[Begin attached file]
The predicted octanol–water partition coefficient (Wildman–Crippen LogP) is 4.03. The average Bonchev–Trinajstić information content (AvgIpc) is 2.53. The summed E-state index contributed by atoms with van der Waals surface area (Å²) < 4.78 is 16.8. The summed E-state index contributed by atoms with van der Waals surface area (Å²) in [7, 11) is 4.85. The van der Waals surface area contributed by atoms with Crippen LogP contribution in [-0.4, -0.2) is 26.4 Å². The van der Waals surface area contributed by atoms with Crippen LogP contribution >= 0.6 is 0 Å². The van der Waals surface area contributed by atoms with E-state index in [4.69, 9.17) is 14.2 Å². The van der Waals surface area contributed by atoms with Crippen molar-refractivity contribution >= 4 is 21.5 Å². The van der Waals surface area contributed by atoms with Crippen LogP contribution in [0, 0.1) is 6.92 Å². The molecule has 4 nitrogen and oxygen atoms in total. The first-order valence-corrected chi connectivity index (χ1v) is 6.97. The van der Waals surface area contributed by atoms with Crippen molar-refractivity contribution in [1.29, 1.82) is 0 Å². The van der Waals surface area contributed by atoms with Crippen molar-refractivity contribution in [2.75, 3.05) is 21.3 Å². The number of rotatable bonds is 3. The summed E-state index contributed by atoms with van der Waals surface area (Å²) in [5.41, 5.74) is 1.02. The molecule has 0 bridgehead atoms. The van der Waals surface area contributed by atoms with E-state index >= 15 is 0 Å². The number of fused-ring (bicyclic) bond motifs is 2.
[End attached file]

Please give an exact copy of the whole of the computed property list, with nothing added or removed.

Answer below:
The predicted octanol–water partition coefficient (Wildman–Crippen LogP) is 4.03. The average Bonchev–Trinajstić information content (AvgIpc) is 2.53. The summed E-state index contributed by atoms with van der Waals surface area (Å²) < 4.78 is 16.8. The summed E-state index contributed by atoms with van der Waals surface area (Å²) in [7, 11) is 4.85. The van der Waals surface area contributed by atoms with Crippen LogP contribution in [-0.4, -0.2) is 26.4 Å². The van der Waals surface area contributed by atoms with Crippen LogP contribution >= 0.6 is 0 Å². The van der Waals surface area contributed by atoms with E-state index in [4.69, 9.17) is 14.2 Å². The van der Waals surface area contributed by atoms with Crippen molar-refractivity contribution >= 4 is 21.5 Å². The van der Waals surface area contributed by atoms with Crippen LogP contribution in [0, 0.1) is 6.92 Å². The molecule has 4 nitrogen and oxygen atoms in total. The first-order valence-corrected chi connectivity index (χ1v) is 6.97. The van der Waals surface area contributed by atoms with Crippen molar-refractivity contribution in [1.29, 1.82) is 0 Å². The van der Waals surface area contributed by atoms with Crippen molar-refractivity contribution in [2.75, 3.05) is 21.3 Å². The number of rotatable bonds is 3. The summed E-state index contributed by atoms with van der Waals surface area (Å²) in [5.41, 5.74) is 1.02. The molecule has 0 bridgehead atoms. The van der Waals surface area contributed by atoms with E-state index >= 15 is 0 Å². The number of fused-ring (bicyclic) bond motifs is 2.